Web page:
Chorus, the 'Palis' are his assistants and the 'Daina Pali'
is the principal assistant. The number of assistants may be three, four or
more. They dance, play small cymbals and sing stories from the epics and
the puranas. Their dance bears clear evidence of many aspects of Indian
classical dances like 'Hasta', 'Gati', 'Bhramari', 'Utplavana', 'Asana'.
The Oja wears Pag-Jama or 'Ghuri', bangles, 'Unti', ring and Nupur, and ties a 'Tangali'. The classification of 'Savaras' by Oja-Palis into 'Ghora', Mantra and Tara corresponds to the Indian classification of 'Udara', 'Mudra' and Tara. The songs sung by Ojas: Malaci or Malanci Geets and 'Jagar' are in Sanskrit language. They also sing a kind of mixed song, 'Patsha' Geet, which were written under Muslim influence.
Types Of Oja-Pali Dances
There are three kinds of Oja-Pali dances, namely - Vyasa Geet Oja, Suknarayani Oja and Ramayani Oja.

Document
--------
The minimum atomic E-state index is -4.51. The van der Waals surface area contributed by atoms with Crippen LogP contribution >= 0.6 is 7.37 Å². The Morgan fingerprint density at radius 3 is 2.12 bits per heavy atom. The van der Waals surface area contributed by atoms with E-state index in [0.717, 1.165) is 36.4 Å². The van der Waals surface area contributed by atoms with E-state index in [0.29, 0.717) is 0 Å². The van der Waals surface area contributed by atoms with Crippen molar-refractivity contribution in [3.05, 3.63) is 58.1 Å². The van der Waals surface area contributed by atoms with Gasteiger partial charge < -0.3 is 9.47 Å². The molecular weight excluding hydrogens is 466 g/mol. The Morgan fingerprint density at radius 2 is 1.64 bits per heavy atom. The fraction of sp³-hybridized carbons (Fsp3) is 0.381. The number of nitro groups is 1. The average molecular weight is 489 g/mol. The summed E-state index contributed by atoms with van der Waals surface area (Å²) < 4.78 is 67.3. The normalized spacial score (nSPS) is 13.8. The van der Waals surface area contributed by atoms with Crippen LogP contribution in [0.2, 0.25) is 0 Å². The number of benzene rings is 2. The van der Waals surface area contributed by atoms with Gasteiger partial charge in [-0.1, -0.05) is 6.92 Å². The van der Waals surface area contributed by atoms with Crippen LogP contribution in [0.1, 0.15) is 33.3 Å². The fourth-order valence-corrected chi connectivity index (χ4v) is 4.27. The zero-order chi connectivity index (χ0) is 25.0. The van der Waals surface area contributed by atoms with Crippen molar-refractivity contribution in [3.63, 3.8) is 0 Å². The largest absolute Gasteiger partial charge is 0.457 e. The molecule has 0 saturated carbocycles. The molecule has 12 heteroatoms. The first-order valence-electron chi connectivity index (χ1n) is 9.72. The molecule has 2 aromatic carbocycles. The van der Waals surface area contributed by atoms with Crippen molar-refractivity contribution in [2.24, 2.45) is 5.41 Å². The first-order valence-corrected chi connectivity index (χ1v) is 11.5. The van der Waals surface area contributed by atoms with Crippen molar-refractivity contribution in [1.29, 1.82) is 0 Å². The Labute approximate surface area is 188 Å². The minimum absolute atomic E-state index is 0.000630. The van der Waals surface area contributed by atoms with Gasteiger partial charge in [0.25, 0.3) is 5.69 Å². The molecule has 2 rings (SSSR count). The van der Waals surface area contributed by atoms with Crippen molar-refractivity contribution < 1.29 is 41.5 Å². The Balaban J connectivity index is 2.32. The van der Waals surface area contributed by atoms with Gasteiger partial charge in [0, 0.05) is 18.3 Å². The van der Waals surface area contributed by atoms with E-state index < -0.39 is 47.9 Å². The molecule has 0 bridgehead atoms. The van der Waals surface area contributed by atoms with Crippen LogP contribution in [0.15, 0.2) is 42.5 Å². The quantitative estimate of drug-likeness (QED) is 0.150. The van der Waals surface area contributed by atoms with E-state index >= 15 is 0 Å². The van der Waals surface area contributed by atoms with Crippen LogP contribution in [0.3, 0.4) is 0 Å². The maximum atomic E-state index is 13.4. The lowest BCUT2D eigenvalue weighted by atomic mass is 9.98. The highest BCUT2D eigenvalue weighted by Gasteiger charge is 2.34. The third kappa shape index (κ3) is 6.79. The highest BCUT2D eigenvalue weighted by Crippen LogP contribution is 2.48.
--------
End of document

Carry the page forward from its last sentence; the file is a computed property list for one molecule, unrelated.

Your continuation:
(1) The Oja-Pali of "Vyasa Geet" mainly sings the songs of the Vaishnava cult. Here, the themes of the dances are adopted from the stories from Bhagavata, Mahabharata and Harivamsa. The make up of a Vyasa Oja differs from that of a Sukanarayani Oja. The Vyasa Oja wears a long white skirt, a tight fitting jacket, a turban of a particular shape, anklets and various other gold ornaments of the neck, hand and ear.
(2) The other Oja named "Suknarayani" chants mainly the hymns of the snake goddess, Manasa composed by Sukabi Narayan Dev, an Assamese poet of the olden days. The theme of the dance is the story of 'Behula' and 'Lakhindar', which is mainly connected with Goddess Manasa. The costume of this kind of 'Oja' consist of a long shirt known as 'Chapkan', a white Dhoti, a 'Chaddur', a pointed turban and various gold ornaments of the wrist, neck and ears.
(3) The third variety of Oja, "Ramayani Oja", puts the costume akin to Vyasa Oja and sings only the songs from the Ramayana. Unfortunately, this kind of Ramayani Oja-Pali is disappearing slowly.
All the three kinds of Oja-Pali dances have reached exquisite perfection in 'Karana', i.e. posture and 'Angahaara', i.e. gesture.